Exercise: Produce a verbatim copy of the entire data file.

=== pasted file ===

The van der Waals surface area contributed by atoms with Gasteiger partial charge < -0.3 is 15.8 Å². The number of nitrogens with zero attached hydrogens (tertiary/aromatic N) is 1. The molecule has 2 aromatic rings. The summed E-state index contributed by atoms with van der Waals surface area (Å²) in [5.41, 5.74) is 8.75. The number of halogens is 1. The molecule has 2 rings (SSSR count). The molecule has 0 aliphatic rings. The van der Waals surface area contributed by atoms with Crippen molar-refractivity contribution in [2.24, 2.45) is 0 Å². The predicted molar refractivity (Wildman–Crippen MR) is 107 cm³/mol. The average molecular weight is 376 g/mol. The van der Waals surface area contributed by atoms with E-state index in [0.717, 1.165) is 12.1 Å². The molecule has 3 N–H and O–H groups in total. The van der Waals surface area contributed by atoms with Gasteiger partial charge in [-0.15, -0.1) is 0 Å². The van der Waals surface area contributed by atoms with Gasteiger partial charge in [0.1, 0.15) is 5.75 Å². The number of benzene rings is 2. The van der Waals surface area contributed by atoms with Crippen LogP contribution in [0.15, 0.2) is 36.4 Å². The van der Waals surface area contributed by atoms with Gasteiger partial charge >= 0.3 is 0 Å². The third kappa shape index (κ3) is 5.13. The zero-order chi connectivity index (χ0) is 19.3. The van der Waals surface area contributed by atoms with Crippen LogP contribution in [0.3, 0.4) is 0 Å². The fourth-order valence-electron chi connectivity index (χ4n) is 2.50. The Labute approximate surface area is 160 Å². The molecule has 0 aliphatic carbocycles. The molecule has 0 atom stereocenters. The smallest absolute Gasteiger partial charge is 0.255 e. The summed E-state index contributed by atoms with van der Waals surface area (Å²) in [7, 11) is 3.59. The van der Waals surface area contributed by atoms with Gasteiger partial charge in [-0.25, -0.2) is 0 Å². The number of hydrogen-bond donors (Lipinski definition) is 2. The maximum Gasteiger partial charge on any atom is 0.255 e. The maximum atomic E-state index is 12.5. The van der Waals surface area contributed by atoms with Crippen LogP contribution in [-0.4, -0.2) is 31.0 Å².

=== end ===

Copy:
The van der Waals surface area contributed by atoms with Gasteiger partial charge < -0.3 is 15.8 Å². The number of nitrogens with zero attached hydrogens (tertiary/aromatic N) is 1. The molecule has 2 aromatic rings. The summed E-state index contributed by atoms with van der Waals surface area (Å²) in [5.41, 5.74) is 8.75. The number of halogens is 1. The molecule has 2 rings (SSSR count). The molecule has 0 aliphatic rings. The van der Waals surface area contributed by atoms with Crippen molar-refractivity contribution in [2.24, 2.45) is 0 Å². The predicted molar refractivity (Wildman–Crippen MR) is 107 cm³/mol. The average molecular weight is 376 g/mol. The van der Waals surface area contributed by atoms with E-state index in [0.717, 1.165) is 12.1 Å². The molecule has 3 N–H and O–H groups in total. The van der Waals surface area contributed by atoms with Gasteiger partial charge in [-0.15, -0.1) is 0 Å². The van der Waals surface area contributed by atoms with Gasteiger partial charge in [0.1, 0.15) is 5.75 Å². The number of benzene rings is 2. The van der Waals surface area contributed by atoms with Crippen LogP contribution in [0.15, 0.2) is 36.4 Å². The van der Waals surface area contributed by atoms with Gasteiger partial charge >= 0.3 is 0 Å². The third kappa shape index (κ3) is 5.13. The zero-order chi connectivity index (χ0) is 19.3. The van der Waals surface area contributed by atoms with Crippen LogP contribution in [0.3, 0.4) is 0 Å². The fourth-order valence-electron chi connectivity index (χ4n) is 2.50. The Labute approximate surface area is 160 Å². The molecule has 0 aliphatic carbocycles. The molecule has 0 atom stereocenters. The smallest absolute Gasteiger partial charge is 0.255 e. The summed E-state index contributed by atoms with van der Waals surface area (Å²) in [7, 11) is 3.59. The van der Waals surface area contributed by atoms with Gasteiger partial charge in [-0.25, -0.2) is 0 Å². The number of hydrogen-bond donors (Lipinski definition) is 2. The maximum Gasteiger partial charge on any atom is 0.255 e. The maximum atomic E-state index is 12.5. The van der Waals surface area contributed by atoms with Crippen LogP contribution in [-0.4, -0.2) is 31.0 Å².